In the North Georgia area, all heat pumps require some sort of auxiliary heat – also known as backup heat or emergency heat – due to our winter temperatures dipping below 42 degrees. Heat pumps are not as effective at producing heat when the temperature drops into the freezing range so auxiliary heat is installed to assist the heat pump in heating the home. Under normal operating conditions, the auxiliary heat is brought on automatically by the thermostat when the indoor temperature drops during heat pump operation. Electric heat kits are the most common form of back up heat in the North Georgia area. A higher end option is a dual fuel system which consists of a furnace as backup heat the electric Heat Pump.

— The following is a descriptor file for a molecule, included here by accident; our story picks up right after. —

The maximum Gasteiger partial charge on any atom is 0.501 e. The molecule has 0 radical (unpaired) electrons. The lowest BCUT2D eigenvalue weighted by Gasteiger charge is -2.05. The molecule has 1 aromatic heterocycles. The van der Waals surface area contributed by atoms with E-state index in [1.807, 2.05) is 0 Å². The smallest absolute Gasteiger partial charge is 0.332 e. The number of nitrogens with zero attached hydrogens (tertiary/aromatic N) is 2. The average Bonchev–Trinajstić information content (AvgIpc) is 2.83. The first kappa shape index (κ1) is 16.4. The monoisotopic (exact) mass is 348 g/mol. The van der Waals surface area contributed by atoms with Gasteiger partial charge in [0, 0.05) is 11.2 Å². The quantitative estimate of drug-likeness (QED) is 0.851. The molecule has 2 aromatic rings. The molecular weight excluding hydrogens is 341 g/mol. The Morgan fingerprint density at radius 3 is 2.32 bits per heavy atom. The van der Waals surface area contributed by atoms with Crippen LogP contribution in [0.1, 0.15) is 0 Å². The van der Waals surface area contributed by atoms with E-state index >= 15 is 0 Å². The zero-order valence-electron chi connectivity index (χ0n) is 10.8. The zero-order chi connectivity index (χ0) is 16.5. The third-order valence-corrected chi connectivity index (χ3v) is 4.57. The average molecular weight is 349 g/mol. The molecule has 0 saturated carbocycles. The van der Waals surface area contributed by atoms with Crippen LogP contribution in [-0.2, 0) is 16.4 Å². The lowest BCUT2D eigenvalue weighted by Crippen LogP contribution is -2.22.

Also, there are also times during cold, wet weather when the outdoor coil may ice up and your heat pump must go into a defrost cycle. This is nothing more than reversing the process back to cooling mode. Cooling mode makes the outdoor coil hot and melts any ice. The defrost cycle should only last a few minutes and then return to heating mode. During the defrost cycle, your comfort system is in cooling mode and the supply air is cool. To offset this cool air, the auxiliary heat clicks on to help heat the home. A mist or fog may be visible from the outdoor unit during defrost.